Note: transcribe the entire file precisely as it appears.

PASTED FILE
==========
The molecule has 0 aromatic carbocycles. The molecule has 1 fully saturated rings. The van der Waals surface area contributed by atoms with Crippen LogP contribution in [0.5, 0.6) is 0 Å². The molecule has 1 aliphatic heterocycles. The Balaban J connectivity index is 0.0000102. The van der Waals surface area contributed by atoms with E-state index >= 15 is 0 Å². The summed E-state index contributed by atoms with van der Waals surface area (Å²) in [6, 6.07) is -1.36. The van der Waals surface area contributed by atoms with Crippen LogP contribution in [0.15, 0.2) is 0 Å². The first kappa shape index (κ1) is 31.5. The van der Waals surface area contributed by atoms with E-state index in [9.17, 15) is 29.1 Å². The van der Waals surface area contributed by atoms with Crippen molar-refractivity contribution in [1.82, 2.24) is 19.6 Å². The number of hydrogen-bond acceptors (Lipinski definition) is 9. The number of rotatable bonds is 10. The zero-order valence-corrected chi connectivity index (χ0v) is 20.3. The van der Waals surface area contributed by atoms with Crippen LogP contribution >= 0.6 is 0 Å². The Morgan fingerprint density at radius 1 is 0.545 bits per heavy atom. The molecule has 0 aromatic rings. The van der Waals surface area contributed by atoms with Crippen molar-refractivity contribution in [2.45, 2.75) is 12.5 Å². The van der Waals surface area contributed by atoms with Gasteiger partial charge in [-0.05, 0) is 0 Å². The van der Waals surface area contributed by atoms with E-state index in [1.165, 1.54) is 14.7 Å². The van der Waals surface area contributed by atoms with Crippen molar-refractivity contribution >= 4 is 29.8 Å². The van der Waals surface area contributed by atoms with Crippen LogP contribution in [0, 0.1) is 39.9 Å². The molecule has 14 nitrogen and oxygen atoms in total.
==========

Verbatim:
The molecule has 0 aromatic carbocycles. The molecule has 1 fully saturated rings. The van der Waals surface area contributed by atoms with Crippen LogP contribution in [0.5, 0.6) is 0 Å². The molecule has 1 aliphatic heterocycles. The Balaban J connectivity index is 0.0000102. The van der Waals surface area contributed by atoms with E-state index >= 15 is 0 Å². The summed E-state index contributed by atoms with van der Waals surface area (Å²) in [6, 6.07) is -1.36. The van der Waals surface area contributed by atoms with Crippen LogP contribution in [0.15, 0.2) is 0 Å². The first kappa shape index (κ1) is 31.5. The van der Waals surface area contributed by atoms with E-state index in [9.17, 15) is 29.1 Å². The van der Waals surface area contributed by atoms with Crippen molar-refractivity contribution in [1.82, 2.24) is 19.6 Å². The number of hydrogen-bond acceptors (Lipinski definition) is 9. The number of rotatable bonds is 10. The zero-order valence-corrected chi connectivity index (χ0v) is 20.3. The van der Waals surface area contributed by atoms with Crippen LogP contribution >= 0.6 is 0 Å². The Morgan fingerprint density at radius 1 is 0.545 bits per heavy atom. The molecule has 0 aromatic rings. The van der Waals surface area contributed by atoms with Crippen molar-refractivity contribution in [2.45, 2.75) is 12.5 Å². The van der Waals surface area contributed by atoms with Gasteiger partial charge in [-0.05, 0) is 0 Å². The van der Waals surface area contributed by atoms with E-state index in [1.165, 1.54) is 14.7 Å². The van der Waals surface area contributed by atoms with Crippen molar-refractivity contribution >= 4 is 29.8 Å². The van der Waals surface area contributed by atoms with Crippen LogP contribution in [0, 0.1) is 39.9 Å². The molecule has 14 nitrogen and oxygen atoms in total.